A recent Court of Appeal judgment has highlighted the complexities surrounding settlement arrangements in multi-party actions, especially where one party continues to trial. In Dufoo v Tolaini and others , all claimants were ordered to contribute to costs, despite two having reached settlement with the defendant before the case went to trial.
The three claimants parted ways shortly before the matter came to trial. Two claimants entered into an agreement with the defendant, as part of which it was agreed that he would not seek costs from them. The third claimant, Mr Dufoo, proceeded to trial and was unsuccessful. The trial judge ordered that Mr Dufoo pay 80 per cent of the defendant’s costs. No order for costs was made against the other two claimants.
The appeal lodged by Mr Dufoo
Mr Dufoo appealed on two grounds. The first related to loan terms. Jackson LJ in the Court of appeal determined that both parties had had a measure of success and accordingly it was correct that each party should pay their own costs. The second point related to the apportionment of the defendant’s costs. Mr Dufoo argued that the trial judge should have ordered that the other two claimants bear a portion of the costs for which the third claimant was liable, as up until the settlement all three were advancing “substantially overlapping claims”.
Reasoning for imposing costs on all claimants
Jackson LJ in the Court of Appeal discussed the public policy benefit in encouraging settlements and the wide discretion awarded to trial judges in determining the issue of costs. He said this was a difficult issue but concluded with regret that the settlement agreement between the two claimants and the defendant was not a valid basis for holding that they should not contribute to the costs borne by Mr Dufoo. The settlement was only part of the surrounding circumstances that should have been taken into account.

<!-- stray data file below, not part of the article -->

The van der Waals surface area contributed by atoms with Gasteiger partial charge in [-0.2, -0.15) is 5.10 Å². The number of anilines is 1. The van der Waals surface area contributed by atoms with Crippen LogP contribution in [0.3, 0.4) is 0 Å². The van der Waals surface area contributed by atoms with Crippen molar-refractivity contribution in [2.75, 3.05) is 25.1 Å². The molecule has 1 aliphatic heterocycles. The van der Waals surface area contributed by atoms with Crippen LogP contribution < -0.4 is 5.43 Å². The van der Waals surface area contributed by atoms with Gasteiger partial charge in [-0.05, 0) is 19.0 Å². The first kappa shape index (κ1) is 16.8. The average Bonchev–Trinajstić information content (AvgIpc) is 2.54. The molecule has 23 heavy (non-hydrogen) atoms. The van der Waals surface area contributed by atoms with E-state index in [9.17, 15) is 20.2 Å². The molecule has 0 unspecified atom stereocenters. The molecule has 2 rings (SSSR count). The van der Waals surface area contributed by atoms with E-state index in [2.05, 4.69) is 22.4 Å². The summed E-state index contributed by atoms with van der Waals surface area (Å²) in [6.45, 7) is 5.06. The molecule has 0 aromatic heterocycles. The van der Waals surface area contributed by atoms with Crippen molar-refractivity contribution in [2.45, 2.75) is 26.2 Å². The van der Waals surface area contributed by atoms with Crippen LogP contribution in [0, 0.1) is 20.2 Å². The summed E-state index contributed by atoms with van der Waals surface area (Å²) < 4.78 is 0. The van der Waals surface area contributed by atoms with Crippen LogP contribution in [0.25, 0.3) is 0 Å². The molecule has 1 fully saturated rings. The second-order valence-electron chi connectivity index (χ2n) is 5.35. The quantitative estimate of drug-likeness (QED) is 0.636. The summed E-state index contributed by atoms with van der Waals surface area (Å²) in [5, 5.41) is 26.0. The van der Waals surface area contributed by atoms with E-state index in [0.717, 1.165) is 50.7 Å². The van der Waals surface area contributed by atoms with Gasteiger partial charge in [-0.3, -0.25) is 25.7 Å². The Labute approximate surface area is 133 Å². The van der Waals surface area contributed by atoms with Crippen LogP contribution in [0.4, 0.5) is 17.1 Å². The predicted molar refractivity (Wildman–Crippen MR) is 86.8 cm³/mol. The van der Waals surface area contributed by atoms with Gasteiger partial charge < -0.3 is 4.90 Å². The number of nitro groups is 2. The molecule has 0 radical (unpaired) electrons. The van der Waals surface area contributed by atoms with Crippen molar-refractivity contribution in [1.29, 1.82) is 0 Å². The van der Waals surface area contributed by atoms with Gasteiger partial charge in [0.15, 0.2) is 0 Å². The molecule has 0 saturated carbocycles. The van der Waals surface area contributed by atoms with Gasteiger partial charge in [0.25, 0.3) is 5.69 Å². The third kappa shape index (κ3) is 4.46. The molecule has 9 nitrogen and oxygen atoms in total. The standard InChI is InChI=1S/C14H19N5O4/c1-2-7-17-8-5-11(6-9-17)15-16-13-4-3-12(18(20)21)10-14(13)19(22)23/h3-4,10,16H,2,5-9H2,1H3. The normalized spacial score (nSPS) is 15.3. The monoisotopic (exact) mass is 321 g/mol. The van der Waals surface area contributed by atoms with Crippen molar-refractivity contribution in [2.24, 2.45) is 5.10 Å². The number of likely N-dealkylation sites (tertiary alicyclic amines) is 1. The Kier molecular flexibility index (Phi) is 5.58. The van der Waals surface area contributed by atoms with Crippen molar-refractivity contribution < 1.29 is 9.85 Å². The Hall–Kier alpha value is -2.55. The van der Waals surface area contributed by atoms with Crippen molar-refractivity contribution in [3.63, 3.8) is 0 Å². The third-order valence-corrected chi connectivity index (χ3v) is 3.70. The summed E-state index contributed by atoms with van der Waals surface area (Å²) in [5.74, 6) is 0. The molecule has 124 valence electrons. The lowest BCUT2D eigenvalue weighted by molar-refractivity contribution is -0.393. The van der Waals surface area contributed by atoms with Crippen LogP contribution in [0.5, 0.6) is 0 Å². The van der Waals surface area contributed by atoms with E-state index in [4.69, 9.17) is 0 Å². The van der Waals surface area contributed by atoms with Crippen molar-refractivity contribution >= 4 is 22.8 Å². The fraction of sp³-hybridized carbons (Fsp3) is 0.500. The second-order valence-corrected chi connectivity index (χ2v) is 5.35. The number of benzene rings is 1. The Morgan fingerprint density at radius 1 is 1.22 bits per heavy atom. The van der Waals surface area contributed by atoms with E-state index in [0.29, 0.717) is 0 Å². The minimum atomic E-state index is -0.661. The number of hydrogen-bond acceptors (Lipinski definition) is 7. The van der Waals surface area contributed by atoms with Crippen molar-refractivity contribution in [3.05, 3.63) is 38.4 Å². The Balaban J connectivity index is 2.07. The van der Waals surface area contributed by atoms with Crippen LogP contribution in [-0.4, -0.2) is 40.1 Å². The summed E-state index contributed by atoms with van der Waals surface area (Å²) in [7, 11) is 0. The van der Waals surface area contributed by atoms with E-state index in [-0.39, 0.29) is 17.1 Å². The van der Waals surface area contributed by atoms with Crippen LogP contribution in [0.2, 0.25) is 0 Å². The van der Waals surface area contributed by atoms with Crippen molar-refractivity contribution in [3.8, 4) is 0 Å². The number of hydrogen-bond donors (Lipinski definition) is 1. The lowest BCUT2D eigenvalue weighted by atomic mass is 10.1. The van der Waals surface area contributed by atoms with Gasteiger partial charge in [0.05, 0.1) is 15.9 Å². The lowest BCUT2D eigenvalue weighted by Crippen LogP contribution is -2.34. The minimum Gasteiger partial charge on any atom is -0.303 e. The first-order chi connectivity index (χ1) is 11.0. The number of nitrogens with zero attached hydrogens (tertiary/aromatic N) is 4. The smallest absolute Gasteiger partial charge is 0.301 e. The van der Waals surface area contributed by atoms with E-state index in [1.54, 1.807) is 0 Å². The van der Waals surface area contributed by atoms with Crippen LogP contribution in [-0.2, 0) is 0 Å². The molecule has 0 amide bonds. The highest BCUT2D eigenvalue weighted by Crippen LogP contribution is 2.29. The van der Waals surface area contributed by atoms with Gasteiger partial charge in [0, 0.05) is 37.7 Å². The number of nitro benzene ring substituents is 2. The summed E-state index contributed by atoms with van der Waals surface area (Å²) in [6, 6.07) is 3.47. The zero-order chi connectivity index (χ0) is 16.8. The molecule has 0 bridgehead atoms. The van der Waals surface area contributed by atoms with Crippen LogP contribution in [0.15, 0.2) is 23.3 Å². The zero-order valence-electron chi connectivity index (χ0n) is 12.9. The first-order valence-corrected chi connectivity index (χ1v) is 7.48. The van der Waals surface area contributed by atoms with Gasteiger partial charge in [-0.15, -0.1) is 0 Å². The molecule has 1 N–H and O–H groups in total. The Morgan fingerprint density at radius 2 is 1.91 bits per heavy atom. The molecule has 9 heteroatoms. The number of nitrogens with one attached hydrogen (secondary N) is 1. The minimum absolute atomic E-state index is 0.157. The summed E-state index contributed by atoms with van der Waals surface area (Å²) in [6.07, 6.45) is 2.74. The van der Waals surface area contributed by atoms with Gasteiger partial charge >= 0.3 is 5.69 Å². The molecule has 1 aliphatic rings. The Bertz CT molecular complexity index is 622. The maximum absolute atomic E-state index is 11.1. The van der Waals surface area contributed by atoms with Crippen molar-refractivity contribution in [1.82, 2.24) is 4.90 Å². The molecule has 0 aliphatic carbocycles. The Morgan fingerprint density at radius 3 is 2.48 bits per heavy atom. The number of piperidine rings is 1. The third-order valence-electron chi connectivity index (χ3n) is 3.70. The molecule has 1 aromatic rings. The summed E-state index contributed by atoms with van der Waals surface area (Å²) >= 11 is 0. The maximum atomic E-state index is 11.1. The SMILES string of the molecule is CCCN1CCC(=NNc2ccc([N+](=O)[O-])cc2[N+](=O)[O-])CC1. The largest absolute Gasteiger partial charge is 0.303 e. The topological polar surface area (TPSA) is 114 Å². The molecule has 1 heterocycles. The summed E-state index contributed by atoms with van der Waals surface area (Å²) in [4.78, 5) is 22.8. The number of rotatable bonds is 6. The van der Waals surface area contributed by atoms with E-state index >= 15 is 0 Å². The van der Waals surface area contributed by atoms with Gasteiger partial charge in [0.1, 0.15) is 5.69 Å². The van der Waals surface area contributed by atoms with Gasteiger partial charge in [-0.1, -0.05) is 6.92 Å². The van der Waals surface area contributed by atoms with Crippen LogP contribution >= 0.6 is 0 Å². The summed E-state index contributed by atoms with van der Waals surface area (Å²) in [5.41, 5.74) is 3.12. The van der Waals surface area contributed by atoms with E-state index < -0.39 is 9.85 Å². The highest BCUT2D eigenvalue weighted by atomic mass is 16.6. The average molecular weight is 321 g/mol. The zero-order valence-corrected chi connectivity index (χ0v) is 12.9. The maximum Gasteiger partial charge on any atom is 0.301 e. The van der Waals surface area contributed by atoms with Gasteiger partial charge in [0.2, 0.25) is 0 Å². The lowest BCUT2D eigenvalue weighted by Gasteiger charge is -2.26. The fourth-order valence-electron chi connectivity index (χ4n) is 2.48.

Starting point for determining costs
He discussed how the proper starting point should be that “where different parties advance the same unsuccessful case against their common adversary...they should all contribute to the recoverable costs of the successful party”. He accepted that when the settlement was made, the cases of the three claimants were no longer mutually supportive. He was of the opinion that the trial judge had erred in determining that the settlement agreement was a good reason to move away from this starting position. As the case was largely unsuccessful, all three parties should contribute to the costs relating to the time when they were essentially advancing the same claim.
This case raises some interesting issues regarding settlement in multi-party actions and illustrates that a settlement arrangement will not necessarily protect claimants from being made liable for costs when the other party continues to trial and loses. For specialist commercial litigation advice contact Peter Gourri today by email PGourri@rollingsons.co.uk or telephone 0207 611 4848.